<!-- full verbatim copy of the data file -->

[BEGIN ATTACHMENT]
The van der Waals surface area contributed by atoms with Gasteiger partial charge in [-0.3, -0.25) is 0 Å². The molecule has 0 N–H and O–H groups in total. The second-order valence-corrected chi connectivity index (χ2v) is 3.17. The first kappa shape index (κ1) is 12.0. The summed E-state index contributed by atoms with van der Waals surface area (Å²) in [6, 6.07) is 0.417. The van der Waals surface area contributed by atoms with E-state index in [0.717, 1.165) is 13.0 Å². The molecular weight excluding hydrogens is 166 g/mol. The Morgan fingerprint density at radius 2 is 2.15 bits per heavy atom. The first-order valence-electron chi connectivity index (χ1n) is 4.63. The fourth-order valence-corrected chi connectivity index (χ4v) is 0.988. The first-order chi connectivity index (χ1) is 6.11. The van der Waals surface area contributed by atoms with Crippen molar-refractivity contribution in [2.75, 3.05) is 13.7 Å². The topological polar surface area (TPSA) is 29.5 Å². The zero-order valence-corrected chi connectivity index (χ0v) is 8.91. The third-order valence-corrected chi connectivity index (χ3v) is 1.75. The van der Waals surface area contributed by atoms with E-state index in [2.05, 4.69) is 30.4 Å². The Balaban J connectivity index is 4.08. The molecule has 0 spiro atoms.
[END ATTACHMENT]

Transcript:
The van der Waals surface area contributed by atoms with Gasteiger partial charge in [-0.3, -0.25) is 0 Å². The molecule has 0 N–H and O–H groups in total. The second-order valence-corrected chi connectivity index (χ2v) is 3.17. The first kappa shape index (κ1) is 12.0. The summed E-state index contributed by atoms with van der Waals surface area (Å²) in [6, 6.07) is 0.417. The van der Waals surface area contributed by atoms with E-state index in [0.717, 1.165) is 13.0 Å². The molecular weight excluding hydrogens is 166 g/mol. The Morgan fingerprint density at radius 2 is 2.15 bits per heavy atom. The first-order valence-electron chi connectivity index (χ1n) is 4.63. The fourth-order valence-corrected chi connectivity index (χ4v) is 0.988. The first-order chi connectivity index (χ1) is 6.11. The van der Waals surface area contributed by atoms with Crippen molar-refractivity contribution in [2.75, 3.05) is 13.7 Å². The topological polar surface area (TPSA) is 29.5 Å². The zero-order valence-corrected chi connectivity index (χ0v) is 8.91. The third-order valence-corrected chi connectivity index (χ3v) is 1.75. The van der Waals surface area contributed by atoms with E-state index in [2.05, 4.69) is 30.4 Å². The Balaban J connectivity index is 4.08. The molecule has 0 spiro atoms.